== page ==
- Dynamic stretching involves moving parts of your body and gradually increasing reach, speed of movement, or both. Dynamic stretching consists of controlled leg and arm swings that take you gently to the limits of your range of motion. Dynamic stretches may best be done as part of the warm-up before the physical activity. DO NOT BOUNCE.
- Stretching exercises improve flexibility and may help reduce the chance of injury to muscles.
- Exercises (done as part of a warm-up and cool down routine) stretch the large muscles of the upper and lower body and help prepare students physically for the class.
· Body Composition -- The relationship between fat mass and fat-free mass in the body. Fat-free mass is made up of all the body’s nonfat tissue, including bone, muscle, and vital organs.
- Body composition is determined by heredity (family characteristics or traits from our parents grandparents…), nutrition, and level of physical activity.
- A certain amount of body fat is essential for protecting bones and organs, and for proper functioning of the body.
- Good nutrition is essential for good health and total fitness.
- Moderate to vigorous physical activity can help decrease the percentage of body fat.
- The activities that help reduce body fat are the same as those that increase cardiorespiratory endurance. At home, family activities are very important for improving this part of health related physical fitness.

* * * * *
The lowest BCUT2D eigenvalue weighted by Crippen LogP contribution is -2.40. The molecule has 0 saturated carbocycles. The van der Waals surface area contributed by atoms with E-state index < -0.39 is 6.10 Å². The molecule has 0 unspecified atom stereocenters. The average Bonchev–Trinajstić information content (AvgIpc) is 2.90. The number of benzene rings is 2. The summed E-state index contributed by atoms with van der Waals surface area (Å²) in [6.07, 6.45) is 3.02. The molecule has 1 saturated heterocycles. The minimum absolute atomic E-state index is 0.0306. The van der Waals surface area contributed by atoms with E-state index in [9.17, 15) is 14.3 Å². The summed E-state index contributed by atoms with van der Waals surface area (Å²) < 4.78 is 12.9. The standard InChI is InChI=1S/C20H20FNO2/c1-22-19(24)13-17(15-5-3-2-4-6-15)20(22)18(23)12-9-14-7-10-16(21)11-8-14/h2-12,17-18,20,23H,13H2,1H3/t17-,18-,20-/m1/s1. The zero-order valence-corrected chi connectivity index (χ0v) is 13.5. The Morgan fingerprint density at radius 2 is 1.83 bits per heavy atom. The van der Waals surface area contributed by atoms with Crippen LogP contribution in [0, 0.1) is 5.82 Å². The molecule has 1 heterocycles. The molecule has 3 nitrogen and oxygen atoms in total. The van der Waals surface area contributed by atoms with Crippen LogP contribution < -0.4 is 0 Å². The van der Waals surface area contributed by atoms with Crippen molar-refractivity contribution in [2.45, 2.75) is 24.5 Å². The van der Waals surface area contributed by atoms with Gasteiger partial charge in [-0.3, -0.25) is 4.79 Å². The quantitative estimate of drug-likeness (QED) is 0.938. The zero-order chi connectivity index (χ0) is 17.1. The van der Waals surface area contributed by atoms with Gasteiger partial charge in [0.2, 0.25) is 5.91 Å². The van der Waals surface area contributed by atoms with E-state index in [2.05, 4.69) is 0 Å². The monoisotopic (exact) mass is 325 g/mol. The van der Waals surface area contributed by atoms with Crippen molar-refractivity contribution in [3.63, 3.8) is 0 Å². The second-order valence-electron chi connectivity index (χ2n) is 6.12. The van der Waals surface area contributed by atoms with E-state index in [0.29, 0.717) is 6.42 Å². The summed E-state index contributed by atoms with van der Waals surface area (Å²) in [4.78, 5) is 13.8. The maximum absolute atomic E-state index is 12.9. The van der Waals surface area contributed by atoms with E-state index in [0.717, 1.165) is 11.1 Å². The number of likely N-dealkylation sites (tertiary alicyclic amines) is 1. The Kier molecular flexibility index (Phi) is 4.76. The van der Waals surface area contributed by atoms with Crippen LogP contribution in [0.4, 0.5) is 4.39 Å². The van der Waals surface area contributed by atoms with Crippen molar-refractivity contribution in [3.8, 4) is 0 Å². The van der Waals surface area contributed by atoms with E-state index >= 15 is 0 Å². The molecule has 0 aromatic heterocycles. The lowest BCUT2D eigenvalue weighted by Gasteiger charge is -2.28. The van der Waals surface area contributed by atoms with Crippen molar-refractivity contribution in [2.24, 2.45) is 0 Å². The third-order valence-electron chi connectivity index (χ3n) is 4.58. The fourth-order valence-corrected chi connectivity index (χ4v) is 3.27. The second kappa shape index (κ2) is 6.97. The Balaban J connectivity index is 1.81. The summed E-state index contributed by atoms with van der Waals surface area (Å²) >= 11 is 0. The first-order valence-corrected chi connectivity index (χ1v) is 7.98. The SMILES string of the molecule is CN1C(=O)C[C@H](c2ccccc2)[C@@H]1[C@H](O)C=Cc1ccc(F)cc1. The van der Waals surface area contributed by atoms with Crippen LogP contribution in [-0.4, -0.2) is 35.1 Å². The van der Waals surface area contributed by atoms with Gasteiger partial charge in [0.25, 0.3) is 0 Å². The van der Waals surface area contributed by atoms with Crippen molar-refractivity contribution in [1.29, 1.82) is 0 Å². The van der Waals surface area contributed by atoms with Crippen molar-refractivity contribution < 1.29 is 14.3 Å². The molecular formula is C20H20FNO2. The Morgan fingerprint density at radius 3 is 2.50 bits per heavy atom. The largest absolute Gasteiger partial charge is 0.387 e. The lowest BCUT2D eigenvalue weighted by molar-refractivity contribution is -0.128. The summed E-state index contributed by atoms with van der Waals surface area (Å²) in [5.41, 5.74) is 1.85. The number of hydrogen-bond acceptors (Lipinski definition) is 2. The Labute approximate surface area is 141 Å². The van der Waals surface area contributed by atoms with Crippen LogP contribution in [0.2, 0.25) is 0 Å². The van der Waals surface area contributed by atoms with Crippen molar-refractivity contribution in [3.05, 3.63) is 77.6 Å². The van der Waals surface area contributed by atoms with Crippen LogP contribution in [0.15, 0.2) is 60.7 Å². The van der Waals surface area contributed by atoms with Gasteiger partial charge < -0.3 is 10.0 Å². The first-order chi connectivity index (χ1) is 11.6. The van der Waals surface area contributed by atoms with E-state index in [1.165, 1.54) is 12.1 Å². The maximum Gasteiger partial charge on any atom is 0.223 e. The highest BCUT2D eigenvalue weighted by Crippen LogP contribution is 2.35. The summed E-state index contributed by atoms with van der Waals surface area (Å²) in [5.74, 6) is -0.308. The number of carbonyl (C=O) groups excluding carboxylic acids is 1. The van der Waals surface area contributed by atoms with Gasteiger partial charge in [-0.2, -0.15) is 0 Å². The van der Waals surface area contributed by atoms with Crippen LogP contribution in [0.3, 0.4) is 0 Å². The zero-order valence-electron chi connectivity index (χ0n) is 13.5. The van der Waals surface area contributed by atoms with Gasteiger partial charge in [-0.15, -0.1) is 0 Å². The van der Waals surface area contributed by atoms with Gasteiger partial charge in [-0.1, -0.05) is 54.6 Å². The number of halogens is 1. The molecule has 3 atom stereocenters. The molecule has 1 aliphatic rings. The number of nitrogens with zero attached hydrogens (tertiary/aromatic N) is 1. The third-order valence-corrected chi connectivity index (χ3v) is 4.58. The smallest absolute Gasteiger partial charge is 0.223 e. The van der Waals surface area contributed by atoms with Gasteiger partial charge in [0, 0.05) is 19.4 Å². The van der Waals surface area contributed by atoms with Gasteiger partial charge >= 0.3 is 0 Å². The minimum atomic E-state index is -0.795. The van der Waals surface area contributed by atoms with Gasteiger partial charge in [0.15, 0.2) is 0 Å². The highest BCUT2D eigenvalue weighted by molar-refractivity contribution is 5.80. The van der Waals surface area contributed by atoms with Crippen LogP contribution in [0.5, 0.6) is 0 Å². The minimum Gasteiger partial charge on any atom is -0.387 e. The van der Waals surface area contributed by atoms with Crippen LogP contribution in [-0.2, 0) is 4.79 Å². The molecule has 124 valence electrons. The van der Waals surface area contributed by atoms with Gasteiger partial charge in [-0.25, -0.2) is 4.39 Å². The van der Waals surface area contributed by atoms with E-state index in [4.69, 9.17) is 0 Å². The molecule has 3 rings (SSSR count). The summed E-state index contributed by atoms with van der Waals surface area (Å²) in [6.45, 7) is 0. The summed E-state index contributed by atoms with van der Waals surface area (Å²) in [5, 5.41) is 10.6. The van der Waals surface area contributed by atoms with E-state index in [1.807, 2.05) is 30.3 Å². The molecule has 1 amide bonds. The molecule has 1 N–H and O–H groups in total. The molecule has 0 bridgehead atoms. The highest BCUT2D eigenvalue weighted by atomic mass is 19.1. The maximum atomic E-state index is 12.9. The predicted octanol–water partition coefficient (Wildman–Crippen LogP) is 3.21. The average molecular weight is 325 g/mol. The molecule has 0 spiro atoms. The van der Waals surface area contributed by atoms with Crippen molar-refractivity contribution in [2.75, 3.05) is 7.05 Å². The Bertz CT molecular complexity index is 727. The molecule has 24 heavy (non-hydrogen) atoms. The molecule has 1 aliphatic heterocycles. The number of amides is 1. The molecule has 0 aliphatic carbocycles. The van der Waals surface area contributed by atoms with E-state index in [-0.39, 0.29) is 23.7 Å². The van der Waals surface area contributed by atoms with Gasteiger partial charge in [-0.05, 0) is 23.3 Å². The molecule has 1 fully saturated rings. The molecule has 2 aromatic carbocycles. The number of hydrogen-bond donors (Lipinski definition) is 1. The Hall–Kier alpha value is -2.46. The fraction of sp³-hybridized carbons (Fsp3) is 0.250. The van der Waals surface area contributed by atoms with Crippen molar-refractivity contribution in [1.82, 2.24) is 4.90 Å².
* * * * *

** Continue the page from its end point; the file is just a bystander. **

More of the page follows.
What is the President’s Physical Fitness Challenge?
The President’s Challenge is a nation-wide program consisting of 5 physical fitness challenges that test boys and girls…
· Cardiorespiratory endurance -- 1 Mile Run/Walk
· Muscular strength and endurance -- Pull-ups/FAH (Upper body)
-- Curl-ups (Abdominal)
· Flexibility -- Sit and Reach (Low back and posterior leg)
· Agility -- Shuttle Run
Why do we participate in the President’s Challenge?
Training (practicing) for and participating in the President’s Challenge may help us…
· Set goals and strive to reach a higher level of physical fitness;
· Learn about our health, our strengths & weaknesses & how to improve;
· Learn the concepts of physical fitness their importance to our health;
· Develop proper exercise habits for an active healthy lifestyle.
Remember that physical fitness is a personal matter, your score counts for you because it’s what you do that counts for you; and the goal of health-related physical fitness is self-improvement, toward an active lifestyle and healthy living.